London mayor Khan wins historic third term as Tories routed in local polls

AFP , Sunday 5 May 2024

London's Labour mayor Sadiq Khan on Saturday secured a record third term, as the party swept a host of mayoral races and local elections to trounce the ruling Conservatives just months before an expected general election.

Labour s Sadiq Khan speaks after he is re-elected as the Mayor of London, at City Hall, London, May 2024. AP


Khan, 53, beat Tory challenger Susan Hall by 11 points to scupper largely forlorn Tory hopes that they could prise the UK capital away from Labour for the first time since 2016.

The first Muslim mayor of a Western capital when initially elected then, he had been widely expected to win as the opposition party surges nationally and the Tories struggle to revive their fortunes.

Hours later in the West Midlands, Conservative mayor Andy Street -- bidding for his own third term -- unexpectedly lost to Labour's Richard Parker, dealing a hammer blow to Prime Minister Rishi Sunak.

That narrow loss left the beleaguered leader with only one notable success in Thursday's votes across England, after Tory mayor Ben Houchen won in Tees Valley, northeast England -- albeit with a vastly reduced majority.

In a dismal set of results, Sunak's party finished a humiliating third in local council tallies after losing nearly 500 seats.

"People across the country have had enough of Conservative chaos and decline and voted for change with Labour," its leader Keir Starmer said shortly after confirmation of Parker's victory.

He called the result "phenomenal" and "beyond our expectations".

Writing earlier in Saturday's Daily Telegraph, Sunak had conceded "voters are frustrated" but tried to argue Labour was "not winning in places they admit they need for a majority".

"We Conservatives have everything to fight for," Sunak insisted.

 'Spirit and values'

Labour, out of power since 2010 and trounced by Boris Johnson's Conservatives at the last general election in 2019, also emphatically snatched a parliamentary seat from the Tories.

Starmer has seized on winning the Blackpool South constituency and other successes to demand a general election.

Sunak must order a national vote be held by January 28 next year at the latest, and has said he is planning on a poll in the second half of 2024.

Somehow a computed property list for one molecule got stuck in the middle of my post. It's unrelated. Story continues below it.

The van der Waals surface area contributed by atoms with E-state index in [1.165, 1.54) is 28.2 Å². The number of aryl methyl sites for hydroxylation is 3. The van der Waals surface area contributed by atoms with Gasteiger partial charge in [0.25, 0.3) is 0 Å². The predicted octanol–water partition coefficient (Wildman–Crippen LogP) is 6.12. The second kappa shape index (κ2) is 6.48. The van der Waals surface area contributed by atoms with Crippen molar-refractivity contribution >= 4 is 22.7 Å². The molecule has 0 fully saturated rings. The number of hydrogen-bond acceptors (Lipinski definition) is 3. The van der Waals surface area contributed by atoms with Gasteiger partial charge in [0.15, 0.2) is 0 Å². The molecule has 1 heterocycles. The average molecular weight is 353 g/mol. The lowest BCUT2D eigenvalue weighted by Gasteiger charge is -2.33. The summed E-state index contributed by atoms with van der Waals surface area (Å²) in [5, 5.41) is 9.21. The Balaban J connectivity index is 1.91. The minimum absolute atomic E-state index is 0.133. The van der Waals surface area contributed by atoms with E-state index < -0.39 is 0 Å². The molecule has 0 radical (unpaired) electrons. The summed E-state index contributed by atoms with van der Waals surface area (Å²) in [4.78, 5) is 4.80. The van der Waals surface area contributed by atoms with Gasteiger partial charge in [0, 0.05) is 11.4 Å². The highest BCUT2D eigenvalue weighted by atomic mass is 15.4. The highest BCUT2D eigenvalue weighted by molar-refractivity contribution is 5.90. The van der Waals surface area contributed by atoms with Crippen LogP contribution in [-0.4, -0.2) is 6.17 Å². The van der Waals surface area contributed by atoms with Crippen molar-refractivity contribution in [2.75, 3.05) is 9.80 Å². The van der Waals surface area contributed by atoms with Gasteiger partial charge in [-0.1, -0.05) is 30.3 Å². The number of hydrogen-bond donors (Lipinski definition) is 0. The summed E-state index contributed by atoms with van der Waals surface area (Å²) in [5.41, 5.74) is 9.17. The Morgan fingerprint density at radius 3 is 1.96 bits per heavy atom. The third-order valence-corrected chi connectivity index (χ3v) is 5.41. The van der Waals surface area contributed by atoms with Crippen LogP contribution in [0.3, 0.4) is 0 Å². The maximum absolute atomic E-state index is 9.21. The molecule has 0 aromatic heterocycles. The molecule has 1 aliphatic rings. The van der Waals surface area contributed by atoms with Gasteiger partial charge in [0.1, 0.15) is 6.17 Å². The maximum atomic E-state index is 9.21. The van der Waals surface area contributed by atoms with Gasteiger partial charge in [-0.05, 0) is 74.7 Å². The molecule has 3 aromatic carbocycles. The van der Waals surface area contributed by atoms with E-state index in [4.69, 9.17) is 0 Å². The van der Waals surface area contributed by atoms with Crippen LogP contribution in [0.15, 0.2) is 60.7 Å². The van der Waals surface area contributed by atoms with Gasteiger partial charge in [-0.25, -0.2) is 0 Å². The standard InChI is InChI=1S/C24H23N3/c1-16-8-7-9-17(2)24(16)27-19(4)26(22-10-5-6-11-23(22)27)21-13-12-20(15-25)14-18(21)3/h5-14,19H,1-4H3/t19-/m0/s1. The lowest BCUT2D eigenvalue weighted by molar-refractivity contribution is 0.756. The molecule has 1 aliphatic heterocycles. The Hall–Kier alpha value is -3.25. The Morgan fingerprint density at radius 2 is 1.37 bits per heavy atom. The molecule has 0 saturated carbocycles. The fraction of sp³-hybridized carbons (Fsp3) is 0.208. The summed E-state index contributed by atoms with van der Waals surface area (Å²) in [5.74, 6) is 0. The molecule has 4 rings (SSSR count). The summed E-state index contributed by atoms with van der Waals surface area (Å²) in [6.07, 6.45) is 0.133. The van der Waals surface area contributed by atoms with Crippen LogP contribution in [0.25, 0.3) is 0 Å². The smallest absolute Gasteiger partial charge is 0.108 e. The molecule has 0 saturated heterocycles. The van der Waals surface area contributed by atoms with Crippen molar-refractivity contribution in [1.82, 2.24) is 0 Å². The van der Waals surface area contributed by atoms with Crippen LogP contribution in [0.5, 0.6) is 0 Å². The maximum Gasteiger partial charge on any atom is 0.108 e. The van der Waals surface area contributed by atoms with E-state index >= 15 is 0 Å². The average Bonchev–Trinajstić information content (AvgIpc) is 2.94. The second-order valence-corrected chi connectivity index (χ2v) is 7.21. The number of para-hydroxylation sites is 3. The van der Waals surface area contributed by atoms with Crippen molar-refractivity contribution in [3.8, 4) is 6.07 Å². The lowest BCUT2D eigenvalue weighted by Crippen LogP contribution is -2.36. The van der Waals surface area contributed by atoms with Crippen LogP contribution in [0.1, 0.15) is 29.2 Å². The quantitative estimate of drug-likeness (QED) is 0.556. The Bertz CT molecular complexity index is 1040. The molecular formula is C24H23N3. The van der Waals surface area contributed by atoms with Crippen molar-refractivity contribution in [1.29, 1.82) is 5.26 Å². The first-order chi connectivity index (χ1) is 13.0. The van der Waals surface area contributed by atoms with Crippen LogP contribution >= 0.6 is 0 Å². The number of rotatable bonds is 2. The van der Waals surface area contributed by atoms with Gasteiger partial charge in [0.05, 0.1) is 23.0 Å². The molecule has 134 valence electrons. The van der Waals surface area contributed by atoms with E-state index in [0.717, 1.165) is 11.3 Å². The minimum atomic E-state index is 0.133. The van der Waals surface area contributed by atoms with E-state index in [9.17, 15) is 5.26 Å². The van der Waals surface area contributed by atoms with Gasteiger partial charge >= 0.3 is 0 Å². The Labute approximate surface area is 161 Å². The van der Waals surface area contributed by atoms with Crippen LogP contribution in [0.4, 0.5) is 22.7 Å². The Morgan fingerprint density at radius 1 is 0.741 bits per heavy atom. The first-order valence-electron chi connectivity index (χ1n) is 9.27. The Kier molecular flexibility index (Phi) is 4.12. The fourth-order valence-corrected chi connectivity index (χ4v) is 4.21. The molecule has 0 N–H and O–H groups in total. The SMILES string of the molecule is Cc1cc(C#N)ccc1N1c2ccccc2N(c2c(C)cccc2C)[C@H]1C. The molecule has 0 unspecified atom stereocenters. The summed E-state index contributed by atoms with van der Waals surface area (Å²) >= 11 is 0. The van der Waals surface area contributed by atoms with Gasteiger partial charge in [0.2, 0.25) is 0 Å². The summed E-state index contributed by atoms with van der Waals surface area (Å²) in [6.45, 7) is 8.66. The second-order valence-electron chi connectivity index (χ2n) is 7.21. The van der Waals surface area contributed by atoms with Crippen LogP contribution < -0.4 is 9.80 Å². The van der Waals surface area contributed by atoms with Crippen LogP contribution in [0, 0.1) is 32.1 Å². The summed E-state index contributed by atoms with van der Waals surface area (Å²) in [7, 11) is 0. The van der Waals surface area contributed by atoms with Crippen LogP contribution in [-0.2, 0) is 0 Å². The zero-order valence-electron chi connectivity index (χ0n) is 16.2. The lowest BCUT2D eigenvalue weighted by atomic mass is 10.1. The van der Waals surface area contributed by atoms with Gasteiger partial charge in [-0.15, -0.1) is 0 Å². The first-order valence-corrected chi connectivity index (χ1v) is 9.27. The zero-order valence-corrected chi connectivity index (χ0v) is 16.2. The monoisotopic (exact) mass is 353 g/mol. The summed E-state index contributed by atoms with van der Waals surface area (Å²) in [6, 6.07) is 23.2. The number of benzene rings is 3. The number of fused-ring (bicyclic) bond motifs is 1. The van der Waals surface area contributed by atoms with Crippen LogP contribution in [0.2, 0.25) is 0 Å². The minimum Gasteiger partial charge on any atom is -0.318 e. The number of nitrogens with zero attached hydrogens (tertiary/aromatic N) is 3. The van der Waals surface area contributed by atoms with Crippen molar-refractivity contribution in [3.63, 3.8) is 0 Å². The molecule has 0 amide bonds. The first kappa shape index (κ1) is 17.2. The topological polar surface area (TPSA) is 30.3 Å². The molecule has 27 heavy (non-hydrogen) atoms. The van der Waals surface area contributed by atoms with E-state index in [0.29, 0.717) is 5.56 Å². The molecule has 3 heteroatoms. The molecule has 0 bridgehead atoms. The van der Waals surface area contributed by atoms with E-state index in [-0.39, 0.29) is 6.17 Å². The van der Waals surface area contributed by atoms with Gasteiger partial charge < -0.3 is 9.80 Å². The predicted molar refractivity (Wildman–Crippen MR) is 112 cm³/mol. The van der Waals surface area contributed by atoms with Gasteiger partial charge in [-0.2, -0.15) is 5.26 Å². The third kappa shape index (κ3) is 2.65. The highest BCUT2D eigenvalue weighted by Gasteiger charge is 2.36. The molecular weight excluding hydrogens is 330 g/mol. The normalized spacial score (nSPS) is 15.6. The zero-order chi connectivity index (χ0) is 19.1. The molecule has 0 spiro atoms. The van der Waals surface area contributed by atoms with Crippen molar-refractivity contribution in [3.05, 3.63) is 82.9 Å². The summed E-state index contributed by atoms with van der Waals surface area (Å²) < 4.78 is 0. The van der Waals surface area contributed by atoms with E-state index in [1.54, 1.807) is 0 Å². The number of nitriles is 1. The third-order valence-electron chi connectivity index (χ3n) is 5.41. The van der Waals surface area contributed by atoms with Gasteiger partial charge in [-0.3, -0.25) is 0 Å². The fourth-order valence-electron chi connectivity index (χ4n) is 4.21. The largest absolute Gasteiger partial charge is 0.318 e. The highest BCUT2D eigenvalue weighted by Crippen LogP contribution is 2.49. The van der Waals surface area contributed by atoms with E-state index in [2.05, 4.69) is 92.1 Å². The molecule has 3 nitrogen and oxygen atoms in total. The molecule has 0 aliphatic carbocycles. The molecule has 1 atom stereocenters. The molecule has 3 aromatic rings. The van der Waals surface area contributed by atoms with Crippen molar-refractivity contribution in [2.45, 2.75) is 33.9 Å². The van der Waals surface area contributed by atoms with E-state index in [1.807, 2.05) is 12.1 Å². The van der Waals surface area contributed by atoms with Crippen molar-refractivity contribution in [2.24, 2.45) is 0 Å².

Labour has enjoyed double-digit poll leads for all of his 18 months in charge, as previous Tory scandals, a cost-of-living crisis and various other issues dent his party's standing.

On Thursday, it was defending nearly 1,000 council seats, many secured in 2021 when it led nationwide polls before the implosion of Johnson's premiership and his successor Liz Truss's disastrous 49-day tenure.

In the end, they lost close to half and finished third behind the smaller centrist opposition Liberal Democrats.

Meanwhile Labour swept crunch mayoral races across England, from Yorkshire, Manchester and Liverpool in the north to contests across the Midlands.

In London, Khan netted 44 percent of the vote and saw his margin of victory increase compared to the last contest in 2021.

"It's truly an honour to be re-elected for a third term," he told supporters, accusing his Tory opponent of "fearmongering".

"We ran a campaign that was in keeping with the spirit and values of this great city, a city that regards our diversity not as a weakness, but as an almighty strength -- and one that rejects right hard-wing populism," he added.

'Change course'

If replicated in a nationwide contest, the council tallies suggested Labour would win 34 percent of the vote, with the Tories trailing by nine points, according to the BBC.

Sky News' projection for a general election using the results predicted Labour will be the largest party but short of an overall majority.

Speculation has been rife in Westminster that restive Tory lawmakers could use dire local election results to try to replace Sunak.

Despite the returns being at the worst end of estimates, that prospect has not so far materialised.

Ex-interior minister and Sunak critic Suella Braverman warned in the Sunday Telegraph that Sunak's plan "is not working and he needs to change course", urging a more muscular conservatism.

But she cautioned against trying to replace him, warning "changing leader now won't work: the time to do so came and went".

Meanwhile, polling expert John Curtice assessed there were some concerning signs for Labour, which lost control of one local authority and some councillors elsewhere reportedly over its stance on the Israeli war on Gaza.

"These were more elections in which the impetus to defeat the Conservatives was greater than the level of enthusiasm for Labour," Curtice noted in the i newspaper.

"Electorally, it is still far from clear that Sir Keir Starmer is the heir to (Tony) Blair."

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